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FORGETTING SARAH MARSHALL

Stunts And Training
Jason Segel has always had a fear of heights, so what better way to resolve that acrophobia than have his screenplay's lead character leap off a cliff? At Laie Point on the North Shore of Oahu, director Stoller and his crew found a beautiful 180-degree ocean lookout; there, local kids jump off a 30-foot cliff into the rocky water below. For the scene in which Peter is literally clinging for dear life to the cliff, while Rachel wades in the water below encouraging him to jump, there would be much tricky camerawork (and vine grasping).

As both 80-foot and 40-foot condor cranes were placed high above the set, the production was in full swing at Laie Point. Housed on a cliff with lights, cameras and crew—and three safety boats in the water with world-class water experts at the helm, monitoring the wind and ocean conditions—the production prepared to shoot Peter's mental escape from Sarah. Even the boom operator was floating in a rubber tube in the ocean. Logistically it was difficult, but not impossible.

"We have this fantastic take on film of Peter being terrified, because Jason was terrified as he clung to the rocks,” remembers Stoller. "He was a real trouper as he was strapped to the side of this cliff, amidst the shrubbery, for about six hours. Mila, too, was incredible that day. She treaded water, take after take—without flippers or a wet suit— with a scuba diver standing by, just off camera. I was impressed with both of their stamina.”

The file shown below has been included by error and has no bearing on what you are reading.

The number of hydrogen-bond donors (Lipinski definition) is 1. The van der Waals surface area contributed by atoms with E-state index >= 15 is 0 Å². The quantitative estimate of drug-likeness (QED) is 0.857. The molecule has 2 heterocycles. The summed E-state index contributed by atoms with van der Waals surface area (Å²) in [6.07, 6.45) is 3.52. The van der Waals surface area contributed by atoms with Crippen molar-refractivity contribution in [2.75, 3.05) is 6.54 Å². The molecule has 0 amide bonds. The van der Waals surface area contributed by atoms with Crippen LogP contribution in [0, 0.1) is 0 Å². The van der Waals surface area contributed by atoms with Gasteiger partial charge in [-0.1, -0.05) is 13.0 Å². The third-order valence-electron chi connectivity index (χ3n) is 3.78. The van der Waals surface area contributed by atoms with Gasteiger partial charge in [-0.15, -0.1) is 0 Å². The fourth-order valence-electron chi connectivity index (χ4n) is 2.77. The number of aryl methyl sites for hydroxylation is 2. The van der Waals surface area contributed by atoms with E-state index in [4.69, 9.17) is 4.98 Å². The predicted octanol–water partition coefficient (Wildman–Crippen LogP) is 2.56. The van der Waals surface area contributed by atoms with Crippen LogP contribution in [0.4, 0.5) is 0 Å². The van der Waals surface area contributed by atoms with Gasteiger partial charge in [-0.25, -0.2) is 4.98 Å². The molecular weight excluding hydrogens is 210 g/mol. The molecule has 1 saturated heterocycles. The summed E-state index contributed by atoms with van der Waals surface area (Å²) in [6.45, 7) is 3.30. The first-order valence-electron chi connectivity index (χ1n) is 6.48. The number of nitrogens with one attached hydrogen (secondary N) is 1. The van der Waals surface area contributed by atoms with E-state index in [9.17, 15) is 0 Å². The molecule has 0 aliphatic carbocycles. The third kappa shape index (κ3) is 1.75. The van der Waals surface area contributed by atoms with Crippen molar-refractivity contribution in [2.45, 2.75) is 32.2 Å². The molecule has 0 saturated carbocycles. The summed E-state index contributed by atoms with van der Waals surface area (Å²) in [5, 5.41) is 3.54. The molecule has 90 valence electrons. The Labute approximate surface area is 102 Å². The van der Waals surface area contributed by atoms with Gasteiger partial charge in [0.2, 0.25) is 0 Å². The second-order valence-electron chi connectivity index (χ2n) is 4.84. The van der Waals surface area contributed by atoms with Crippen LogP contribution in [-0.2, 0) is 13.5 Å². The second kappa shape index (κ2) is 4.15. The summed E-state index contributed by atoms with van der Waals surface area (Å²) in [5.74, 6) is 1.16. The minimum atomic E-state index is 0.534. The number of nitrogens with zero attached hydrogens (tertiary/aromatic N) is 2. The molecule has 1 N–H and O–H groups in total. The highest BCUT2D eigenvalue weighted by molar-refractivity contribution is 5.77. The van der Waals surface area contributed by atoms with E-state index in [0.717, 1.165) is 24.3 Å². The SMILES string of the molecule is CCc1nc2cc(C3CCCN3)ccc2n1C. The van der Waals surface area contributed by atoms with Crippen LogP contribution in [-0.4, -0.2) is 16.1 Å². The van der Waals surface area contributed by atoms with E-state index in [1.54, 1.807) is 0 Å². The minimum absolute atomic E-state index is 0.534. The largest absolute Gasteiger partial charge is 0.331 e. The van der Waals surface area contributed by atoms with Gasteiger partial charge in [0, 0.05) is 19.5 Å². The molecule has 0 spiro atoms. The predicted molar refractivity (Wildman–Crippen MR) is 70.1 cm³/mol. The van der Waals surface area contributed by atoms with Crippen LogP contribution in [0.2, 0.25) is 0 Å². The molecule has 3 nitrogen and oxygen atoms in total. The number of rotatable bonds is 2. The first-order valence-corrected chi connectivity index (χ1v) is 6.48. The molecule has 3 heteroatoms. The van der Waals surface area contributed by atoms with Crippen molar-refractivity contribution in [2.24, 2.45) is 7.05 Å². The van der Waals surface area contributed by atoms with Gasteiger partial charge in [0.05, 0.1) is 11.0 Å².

Stunt coordinator TIM TRELLA designed a rig to create the illusion of Segel falling off the cliff. In reality, the actor wore a harness, and a wire would catch him and yank him back to safety whenever needed. However, after take after harrowing take, he yelled to the crew that he would get back at them in their next life. Says Segel, "This is the moment in my life I realized I am a total coward—as children were leaping off the cliff around me.” He laughs, "Being strapped to that cliff all day, I got a fabulous tan…which you know is going to affect our continuity.”

An easier task for most of the performers was entering the crystal-blue Hawaiian waters for surfing lessons. All first timers, Segel, Brand and Rudd had to learn to surf for the film (and Brand how to get smashed by Segel and a wave before being tossed to shore). Bell and Kunis quickly grew to love it. Jokes the converted Bell, "Surfing was my absolute favorite thing to learn. I am thinking I may go pro.”

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